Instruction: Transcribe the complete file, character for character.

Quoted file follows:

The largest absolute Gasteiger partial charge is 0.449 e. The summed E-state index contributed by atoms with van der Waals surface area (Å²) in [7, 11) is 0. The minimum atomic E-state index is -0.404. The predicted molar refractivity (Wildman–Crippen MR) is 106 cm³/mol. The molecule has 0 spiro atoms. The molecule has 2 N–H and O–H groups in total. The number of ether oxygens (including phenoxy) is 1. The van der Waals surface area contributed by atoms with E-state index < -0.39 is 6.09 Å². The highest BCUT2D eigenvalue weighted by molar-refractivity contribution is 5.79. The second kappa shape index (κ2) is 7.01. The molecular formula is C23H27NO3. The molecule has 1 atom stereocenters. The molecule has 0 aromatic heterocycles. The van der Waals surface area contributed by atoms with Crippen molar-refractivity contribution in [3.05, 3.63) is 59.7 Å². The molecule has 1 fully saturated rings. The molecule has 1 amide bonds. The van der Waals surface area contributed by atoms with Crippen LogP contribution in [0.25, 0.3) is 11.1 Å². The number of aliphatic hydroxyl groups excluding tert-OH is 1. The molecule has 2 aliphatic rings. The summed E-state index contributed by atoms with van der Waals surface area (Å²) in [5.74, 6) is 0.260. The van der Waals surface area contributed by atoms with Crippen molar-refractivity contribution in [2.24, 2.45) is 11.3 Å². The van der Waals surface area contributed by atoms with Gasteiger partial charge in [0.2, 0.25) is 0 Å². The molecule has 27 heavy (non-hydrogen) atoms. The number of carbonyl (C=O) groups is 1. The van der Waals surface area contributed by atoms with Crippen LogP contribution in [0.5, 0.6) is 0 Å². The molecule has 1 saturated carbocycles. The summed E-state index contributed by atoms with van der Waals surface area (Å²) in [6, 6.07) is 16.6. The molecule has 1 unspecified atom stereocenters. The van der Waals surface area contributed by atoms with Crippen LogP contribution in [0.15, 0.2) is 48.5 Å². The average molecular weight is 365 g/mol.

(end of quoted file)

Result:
The largest absolute Gasteiger partial charge is 0.449 e. The summed E-state index contributed by atoms with van der Waals surface area (Å²) in [7, 11) is 0. The minimum atomic E-state index is -0.404. The predicted molar refractivity (Wildman–Crippen MR) is 106 cm³/mol. The molecule has 0 spiro atoms. The molecule has 2 N–H and O–H groups in total. The number of ether oxygens (including phenoxy) is 1. The van der Waals surface area contributed by atoms with E-state index < -0.39 is 6.09 Å². The highest BCUT2D eigenvalue weighted by molar-refractivity contribution is 5.79. The second kappa shape index (κ2) is 7.01. The molecular formula is C23H27NO3. The molecule has 1 atom stereocenters. The molecule has 0 aromatic heterocycles. The van der Waals surface area contributed by atoms with Crippen molar-refractivity contribution in [3.05, 3.63) is 59.7 Å². The molecule has 1 fully saturated rings. The molecule has 1 amide bonds. The van der Waals surface area contributed by atoms with Crippen LogP contribution in [0.25, 0.3) is 11.1 Å². The number of aliphatic hydroxyl groups excluding tert-OH is 1. The molecule has 2 aliphatic rings. The summed E-state index contributed by atoms with van der Waals surface area (Å²) in [5.74, 6) is 0.260. The van der Waals surface area contributed by atoms with Crippen molar-refractivity contribution in [2.24, 2.45) is 11.3 Å². The van der Waals surface area contributed by atoms with Gasteiger partial charge in [0.2, 0.25) is 0 Å². The molecule has 27 heavy (non-hydrogen) atoms. The number of carbonyl (C=O) groups is 1. The van der Waals surface area contributed by atoms with Crippen LogP contribution in [0.5, 0.6) is 0 Å². The molecule has 1 saturated carbocycles. The summed E-state index contributed by atoms with van der Waals surface area (Å²) in [6, 6.07) is 16.6. The molecule has 1 unspecified atom stereocenters. The van der Waals surface area contributed by atoms with Crippen LogP contribution in [0.15, 0.2) is 48.5 Å². The average molecular weight is 365 g/mol.